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Elizabeth Warren and Co-Sponsors Introduce Digital Asset Sanctions Compliance Enhancement Act

On March 17th, Senator Warren and Democratic co-sponsors introduced a new bill that would enhance restrictions on cryptocurrencies, under the premise that Russia is using this ecosystem to evade sanctions.


This bill would place restrictions on those who develop, operate and use cryptocurrency networks as well as sharpen U.S. government to act against exchanges that transact with Russian addresses. Other provisions in the bill would require any U.S taxpayer to report crypto transactions valued at $10,000 or more with any offshore entity to FinCen (U.S Treasury's Financial Crimes Enforcement Network).


This bill has been introduced despite no data suggesting that cryptocurrencies have been used to meaningfully evade sanctions. The DOJ, Treasury and several White House officials have reiterated that cryptocurrencies have been a poor tool to evade sanctions. In the video tweeted below (from Neeraj Agrawal from Coincenter), Jony Levin (Co-founder of chainalysis) completely exposes Senator Warren's inability to grasp the concept that obfuscating billions of dollars worth of cryptocurrencies is still a very difficult task due to liquidity - essentially meaning large scale sanction evasions using cryptocurrencies are not currently possible.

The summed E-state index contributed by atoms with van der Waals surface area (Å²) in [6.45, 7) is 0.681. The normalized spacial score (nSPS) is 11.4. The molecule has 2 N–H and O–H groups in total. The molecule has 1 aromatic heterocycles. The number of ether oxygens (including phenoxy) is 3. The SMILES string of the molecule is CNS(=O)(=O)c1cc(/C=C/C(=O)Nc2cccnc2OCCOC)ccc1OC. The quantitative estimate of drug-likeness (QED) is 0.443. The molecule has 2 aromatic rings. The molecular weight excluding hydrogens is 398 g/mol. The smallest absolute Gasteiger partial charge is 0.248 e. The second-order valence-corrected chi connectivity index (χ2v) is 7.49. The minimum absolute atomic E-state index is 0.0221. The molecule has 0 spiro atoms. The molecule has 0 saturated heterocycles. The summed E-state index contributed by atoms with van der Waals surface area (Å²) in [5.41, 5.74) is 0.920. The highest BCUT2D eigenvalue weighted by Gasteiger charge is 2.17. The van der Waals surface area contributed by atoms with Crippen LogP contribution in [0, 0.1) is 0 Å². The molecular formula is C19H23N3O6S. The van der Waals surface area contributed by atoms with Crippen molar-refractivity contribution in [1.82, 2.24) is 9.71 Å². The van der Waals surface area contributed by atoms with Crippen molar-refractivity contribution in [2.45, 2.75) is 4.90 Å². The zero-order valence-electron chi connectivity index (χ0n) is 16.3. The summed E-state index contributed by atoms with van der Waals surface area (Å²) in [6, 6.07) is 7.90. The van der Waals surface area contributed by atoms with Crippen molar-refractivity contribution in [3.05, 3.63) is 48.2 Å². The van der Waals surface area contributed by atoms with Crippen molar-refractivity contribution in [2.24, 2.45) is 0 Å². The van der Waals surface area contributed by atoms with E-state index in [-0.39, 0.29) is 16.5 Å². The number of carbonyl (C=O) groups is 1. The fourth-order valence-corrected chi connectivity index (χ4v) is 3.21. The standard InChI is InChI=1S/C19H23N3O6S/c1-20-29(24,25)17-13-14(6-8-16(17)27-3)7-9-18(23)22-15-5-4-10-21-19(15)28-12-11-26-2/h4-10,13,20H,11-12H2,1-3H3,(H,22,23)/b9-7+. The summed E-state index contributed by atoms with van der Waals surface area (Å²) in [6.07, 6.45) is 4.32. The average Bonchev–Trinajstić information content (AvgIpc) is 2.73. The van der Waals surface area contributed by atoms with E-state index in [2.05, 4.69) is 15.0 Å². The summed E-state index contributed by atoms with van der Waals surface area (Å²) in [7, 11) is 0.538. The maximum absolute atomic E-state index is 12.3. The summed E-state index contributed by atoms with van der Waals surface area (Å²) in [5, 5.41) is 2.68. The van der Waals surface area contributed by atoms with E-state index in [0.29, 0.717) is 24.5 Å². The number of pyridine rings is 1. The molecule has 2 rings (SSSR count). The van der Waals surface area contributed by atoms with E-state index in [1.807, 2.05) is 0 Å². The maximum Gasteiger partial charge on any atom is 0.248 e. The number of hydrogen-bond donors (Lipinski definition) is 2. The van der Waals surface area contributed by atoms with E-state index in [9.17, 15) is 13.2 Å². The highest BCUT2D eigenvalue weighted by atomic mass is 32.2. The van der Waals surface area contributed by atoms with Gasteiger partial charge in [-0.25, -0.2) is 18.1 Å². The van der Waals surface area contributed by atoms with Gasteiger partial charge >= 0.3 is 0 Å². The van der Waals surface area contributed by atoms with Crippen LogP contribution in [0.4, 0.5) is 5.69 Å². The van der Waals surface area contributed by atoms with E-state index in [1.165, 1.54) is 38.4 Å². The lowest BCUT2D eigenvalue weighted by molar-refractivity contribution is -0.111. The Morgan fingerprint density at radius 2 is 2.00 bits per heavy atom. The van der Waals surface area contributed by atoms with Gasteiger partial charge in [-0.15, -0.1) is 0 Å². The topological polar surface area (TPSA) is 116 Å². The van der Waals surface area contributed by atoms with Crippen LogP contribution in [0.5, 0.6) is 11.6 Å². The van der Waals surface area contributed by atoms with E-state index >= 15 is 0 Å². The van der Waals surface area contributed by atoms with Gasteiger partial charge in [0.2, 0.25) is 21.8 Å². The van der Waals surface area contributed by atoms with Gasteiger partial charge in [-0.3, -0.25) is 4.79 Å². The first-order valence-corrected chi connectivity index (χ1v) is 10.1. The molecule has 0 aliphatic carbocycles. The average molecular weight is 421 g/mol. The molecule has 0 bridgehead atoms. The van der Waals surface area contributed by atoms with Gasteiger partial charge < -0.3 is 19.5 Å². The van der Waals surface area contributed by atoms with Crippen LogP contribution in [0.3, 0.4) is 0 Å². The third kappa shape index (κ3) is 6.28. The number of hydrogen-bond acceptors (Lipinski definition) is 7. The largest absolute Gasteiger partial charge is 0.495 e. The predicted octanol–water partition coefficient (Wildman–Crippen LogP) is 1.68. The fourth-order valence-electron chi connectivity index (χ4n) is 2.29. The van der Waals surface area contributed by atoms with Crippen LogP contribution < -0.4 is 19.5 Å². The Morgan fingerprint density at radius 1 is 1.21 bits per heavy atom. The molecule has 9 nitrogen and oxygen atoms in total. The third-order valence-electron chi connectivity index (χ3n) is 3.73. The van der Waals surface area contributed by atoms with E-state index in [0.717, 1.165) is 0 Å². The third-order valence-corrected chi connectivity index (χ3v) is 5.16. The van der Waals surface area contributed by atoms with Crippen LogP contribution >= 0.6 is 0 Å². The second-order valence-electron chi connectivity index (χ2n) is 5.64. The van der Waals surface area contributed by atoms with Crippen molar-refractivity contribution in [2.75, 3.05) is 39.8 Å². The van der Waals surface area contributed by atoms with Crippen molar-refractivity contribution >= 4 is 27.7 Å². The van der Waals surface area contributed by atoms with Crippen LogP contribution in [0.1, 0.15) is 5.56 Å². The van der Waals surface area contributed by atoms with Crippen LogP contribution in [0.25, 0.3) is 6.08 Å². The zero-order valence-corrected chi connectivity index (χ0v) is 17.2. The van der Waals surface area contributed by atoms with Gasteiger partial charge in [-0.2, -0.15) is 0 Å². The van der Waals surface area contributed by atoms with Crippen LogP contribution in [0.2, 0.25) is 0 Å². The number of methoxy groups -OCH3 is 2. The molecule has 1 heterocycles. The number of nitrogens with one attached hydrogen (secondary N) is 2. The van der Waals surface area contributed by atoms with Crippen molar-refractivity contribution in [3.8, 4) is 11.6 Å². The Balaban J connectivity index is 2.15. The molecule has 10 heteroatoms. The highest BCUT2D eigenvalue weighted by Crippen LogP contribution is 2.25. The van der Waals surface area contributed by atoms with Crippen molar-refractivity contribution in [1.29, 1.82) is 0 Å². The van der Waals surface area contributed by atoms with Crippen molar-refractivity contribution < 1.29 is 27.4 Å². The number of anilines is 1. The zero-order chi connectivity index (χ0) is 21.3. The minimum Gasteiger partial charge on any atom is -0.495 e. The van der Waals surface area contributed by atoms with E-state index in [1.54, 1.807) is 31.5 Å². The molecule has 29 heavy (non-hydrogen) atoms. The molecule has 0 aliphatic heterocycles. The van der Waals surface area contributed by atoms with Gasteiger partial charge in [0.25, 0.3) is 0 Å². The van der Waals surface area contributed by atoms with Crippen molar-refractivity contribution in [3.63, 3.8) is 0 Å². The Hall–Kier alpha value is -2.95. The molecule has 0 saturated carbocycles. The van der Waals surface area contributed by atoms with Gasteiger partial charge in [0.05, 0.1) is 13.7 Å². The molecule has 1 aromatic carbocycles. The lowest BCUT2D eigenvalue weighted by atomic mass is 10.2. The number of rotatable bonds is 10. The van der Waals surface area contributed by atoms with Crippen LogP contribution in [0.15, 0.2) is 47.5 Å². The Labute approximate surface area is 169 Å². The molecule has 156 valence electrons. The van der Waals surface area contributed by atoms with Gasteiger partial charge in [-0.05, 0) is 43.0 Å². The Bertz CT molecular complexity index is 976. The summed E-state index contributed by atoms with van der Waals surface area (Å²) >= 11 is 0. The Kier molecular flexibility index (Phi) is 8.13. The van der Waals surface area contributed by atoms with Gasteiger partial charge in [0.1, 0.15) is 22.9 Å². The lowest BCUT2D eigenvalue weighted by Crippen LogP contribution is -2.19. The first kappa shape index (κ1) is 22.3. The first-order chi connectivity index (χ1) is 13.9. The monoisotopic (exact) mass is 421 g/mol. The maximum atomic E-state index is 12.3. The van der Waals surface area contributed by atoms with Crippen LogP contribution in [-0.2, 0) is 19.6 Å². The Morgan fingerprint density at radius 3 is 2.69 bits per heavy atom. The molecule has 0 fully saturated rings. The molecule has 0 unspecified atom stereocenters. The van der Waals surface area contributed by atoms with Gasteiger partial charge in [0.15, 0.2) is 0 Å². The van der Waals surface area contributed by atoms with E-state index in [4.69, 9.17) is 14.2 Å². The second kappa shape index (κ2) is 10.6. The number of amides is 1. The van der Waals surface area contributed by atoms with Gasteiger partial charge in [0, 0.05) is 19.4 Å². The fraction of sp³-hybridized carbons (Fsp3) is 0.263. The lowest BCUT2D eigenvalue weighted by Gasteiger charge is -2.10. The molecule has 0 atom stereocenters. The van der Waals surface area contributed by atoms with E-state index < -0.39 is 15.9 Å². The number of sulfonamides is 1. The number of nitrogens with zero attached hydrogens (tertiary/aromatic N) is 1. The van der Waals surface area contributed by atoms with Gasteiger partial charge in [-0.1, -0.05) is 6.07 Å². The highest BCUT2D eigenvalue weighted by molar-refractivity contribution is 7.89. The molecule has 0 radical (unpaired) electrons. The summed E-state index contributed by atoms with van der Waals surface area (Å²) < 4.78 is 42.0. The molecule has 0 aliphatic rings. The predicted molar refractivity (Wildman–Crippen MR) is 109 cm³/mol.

While this bill is overbroad and overreaching, Jerry Brito from Coincenter emphasized on 3/17 that there should be no reason to ring the alarm. He notes that this bill does not have bipartisan support, and unlike previous attempts to introduce overreaching bills, there is no must-pass attachment. It also has implications that are against expert recommendations.


He notes it may be detrimental to sound "hands-on-deck red alert" over every crypto bill that gets introduced. Calling every random House member may do more harm in a situation where they no nothing about this bill. However, if one of the co-sponsors is your Senator it may be worth calling and politely explaining that this is not a good idea.


With that being said, seeing who votes to pass this bill (which is not attached to any other bill) will expose these members as to where they lie on cryptocurrency regulations. After that you may see the influence of an emerging cohort of one-issue pro-cryptocurrency voters make their presence known in future elections.

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